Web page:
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Editorial
January 21, 1998

Making the Most of Pap Testing

Author Affiliations

From the Veterans Affairs Palo Alto Health Care System, Palo Alto, Calif, and Stanford University, Stanford, Calif.

JAMA. 1998;279(3):240-241. doi:10.1001/jama.279.3.240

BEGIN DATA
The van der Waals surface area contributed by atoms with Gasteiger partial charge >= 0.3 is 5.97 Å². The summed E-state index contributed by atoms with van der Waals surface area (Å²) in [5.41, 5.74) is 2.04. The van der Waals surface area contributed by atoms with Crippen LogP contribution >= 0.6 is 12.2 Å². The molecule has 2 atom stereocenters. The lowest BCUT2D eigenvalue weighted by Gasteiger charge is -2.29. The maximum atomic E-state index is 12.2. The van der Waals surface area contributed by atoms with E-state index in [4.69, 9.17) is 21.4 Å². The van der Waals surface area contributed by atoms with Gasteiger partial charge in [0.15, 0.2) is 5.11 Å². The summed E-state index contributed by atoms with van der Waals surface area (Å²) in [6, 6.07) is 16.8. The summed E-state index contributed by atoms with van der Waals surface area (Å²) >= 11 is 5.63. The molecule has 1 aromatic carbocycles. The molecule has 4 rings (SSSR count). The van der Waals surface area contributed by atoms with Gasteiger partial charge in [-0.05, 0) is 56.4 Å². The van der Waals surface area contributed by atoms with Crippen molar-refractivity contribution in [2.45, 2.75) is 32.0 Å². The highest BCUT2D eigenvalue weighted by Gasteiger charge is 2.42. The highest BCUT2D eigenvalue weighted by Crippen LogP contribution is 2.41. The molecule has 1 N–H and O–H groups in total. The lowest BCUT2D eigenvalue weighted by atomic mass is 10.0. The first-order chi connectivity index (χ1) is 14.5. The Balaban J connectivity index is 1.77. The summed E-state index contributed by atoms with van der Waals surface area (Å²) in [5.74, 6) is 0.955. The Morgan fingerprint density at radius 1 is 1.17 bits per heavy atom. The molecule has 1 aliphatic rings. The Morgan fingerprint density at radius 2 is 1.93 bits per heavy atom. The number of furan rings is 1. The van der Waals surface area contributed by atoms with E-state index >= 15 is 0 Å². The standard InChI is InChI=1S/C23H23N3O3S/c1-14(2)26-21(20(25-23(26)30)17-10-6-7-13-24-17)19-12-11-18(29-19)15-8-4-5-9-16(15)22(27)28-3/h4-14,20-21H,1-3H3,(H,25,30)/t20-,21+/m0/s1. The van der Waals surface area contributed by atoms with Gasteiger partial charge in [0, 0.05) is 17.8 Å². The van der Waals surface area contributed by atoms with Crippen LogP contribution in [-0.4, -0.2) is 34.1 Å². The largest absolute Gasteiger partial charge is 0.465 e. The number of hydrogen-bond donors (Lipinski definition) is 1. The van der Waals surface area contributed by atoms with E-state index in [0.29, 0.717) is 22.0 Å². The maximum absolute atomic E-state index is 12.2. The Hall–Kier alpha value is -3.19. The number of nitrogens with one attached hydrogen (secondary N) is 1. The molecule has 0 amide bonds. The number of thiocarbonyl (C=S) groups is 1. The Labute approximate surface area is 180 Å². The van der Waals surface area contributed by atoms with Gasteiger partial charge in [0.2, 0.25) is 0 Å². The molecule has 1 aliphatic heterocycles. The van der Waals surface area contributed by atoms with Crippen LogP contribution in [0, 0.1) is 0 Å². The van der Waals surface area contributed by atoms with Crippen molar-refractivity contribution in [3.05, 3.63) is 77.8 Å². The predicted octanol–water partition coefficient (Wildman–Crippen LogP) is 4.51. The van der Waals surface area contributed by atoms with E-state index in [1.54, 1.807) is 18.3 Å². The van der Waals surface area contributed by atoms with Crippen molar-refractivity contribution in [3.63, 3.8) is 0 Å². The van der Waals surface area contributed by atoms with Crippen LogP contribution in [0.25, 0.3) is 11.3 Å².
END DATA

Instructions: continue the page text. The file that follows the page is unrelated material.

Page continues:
Following dramatic newspaper and television accounts that clinical laboratories often failed to detect abnormal Papanicolaou (Pap) smears, Congress amended the Clinical Laboratory Improvement Act (CLIA) in 1988. CLIA '88 included provisions designed to reduce the false-negative rate for Pap smears by detecting and correcting deficiencies in laboratory procedures.1 Most laboratories have complied with the CLIA Pap smear requirements by taking a second look at ("rescreening") 10% of all Pap smears initially classified as "within normal limits."

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